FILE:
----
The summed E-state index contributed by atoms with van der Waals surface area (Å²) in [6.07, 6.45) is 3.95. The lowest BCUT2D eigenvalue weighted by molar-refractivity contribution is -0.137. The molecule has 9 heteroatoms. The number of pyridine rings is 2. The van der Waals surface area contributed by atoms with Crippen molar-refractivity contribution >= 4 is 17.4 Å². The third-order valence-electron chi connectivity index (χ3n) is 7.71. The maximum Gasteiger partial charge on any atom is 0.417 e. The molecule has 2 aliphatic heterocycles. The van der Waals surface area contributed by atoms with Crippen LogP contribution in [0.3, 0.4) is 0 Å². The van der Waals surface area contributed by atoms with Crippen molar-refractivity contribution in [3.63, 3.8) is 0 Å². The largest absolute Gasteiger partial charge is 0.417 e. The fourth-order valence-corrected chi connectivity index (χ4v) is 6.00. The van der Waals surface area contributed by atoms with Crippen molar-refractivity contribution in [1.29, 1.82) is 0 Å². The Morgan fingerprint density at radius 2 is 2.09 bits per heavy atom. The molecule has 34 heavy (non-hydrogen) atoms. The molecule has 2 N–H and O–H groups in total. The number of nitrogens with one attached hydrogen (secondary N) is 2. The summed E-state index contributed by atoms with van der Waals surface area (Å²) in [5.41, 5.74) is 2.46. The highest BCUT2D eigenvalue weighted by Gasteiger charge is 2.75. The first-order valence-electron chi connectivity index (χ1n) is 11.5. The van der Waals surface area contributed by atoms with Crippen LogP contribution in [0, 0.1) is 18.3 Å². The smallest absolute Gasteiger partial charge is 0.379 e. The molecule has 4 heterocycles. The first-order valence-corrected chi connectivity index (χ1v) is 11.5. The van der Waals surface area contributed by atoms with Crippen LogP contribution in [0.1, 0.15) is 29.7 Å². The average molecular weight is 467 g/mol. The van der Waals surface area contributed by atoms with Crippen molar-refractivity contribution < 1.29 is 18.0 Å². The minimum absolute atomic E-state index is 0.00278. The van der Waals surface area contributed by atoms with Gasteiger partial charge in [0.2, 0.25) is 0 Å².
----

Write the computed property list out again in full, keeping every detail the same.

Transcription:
The summed E-state index contributed by atoms with van der Waals surface area (Å²) in [6.07, 6.45) is 3.95. The lowest BCUT2D eigenvalue weighted by molar-refractivity contribution is -0.137. The molecule has 9 heteroatoms. The number of pyridine rings is 2. The van der Waals surface area contributed by atoms with Crippen molar-refractivity contribution >= 4 is 17.4 Å². The third-order valence-electron chi connectivity index (χ3n) is 7.71. The maximum Gasteiger partial charge on any atom is 0.417 e. The molecule has 2 aliphatic heterocycles. The van der Waals surface area contributed by atoms with Crippen LogP contribution in [0.3, 0.4) is 0 Å². The van der Waals surface area contributed by atoms with Crippen molar-refractivity contribution in [3.63, 3.8) is 0 Å². The largest absolute Gasteiger partial charge is 0.417 e. The fourth-order valence-corrected chi connectivity index (χ4v) is 6.00. The van der Waals surface area contributed by atoms with Crippen molar-refractivity contribution in [1.29, 1.82) is 0 Å². The Morgan fingerprint density at radius 2 is 2.09 bits per heavy atom. The molecule has 34 heavy (non-hydrogen) atoms. The molecule has 2 N–H and O–H groups in total. The number of nitrogens with one attached hydrogen (secondary N) is 2. The summed E-state index contributed by atoms with van der Waals surface area (Å²) in [5.41, 5.74) is 2.46. The highest BCUT2D eigenvalue weighted by Gasteiger charge is 2.75. The first-order valence-electron chi connectivity index (χ1n) is 11.5. The van der Waals surface area contributed by atoms with Crippen LogP contribution in [0, 0.1) is 18.3 Å². The smallest absolute Gasteiger partial charge is 0.379 e. The molecule has 4 heterocycles. The first-order valence-corrected chi connectivity index (χ1v) is 11.5. The van der Waals surface area contributed by atoms with Crippen LogP contribution in [0.1, 0.15) is 29.7 Å². The average molecular weight is 467 g/mol. The van der Waals surface area contributed by atoms with Crippen molar-refractivity contribution < 1.29 is 18.0 Å². The minimum absolute atomic E-state index is 0.00278. The van der Waals surface area contributed by atoms with Gasteiger partial charge in [0.2, 0.25) is 0 Å².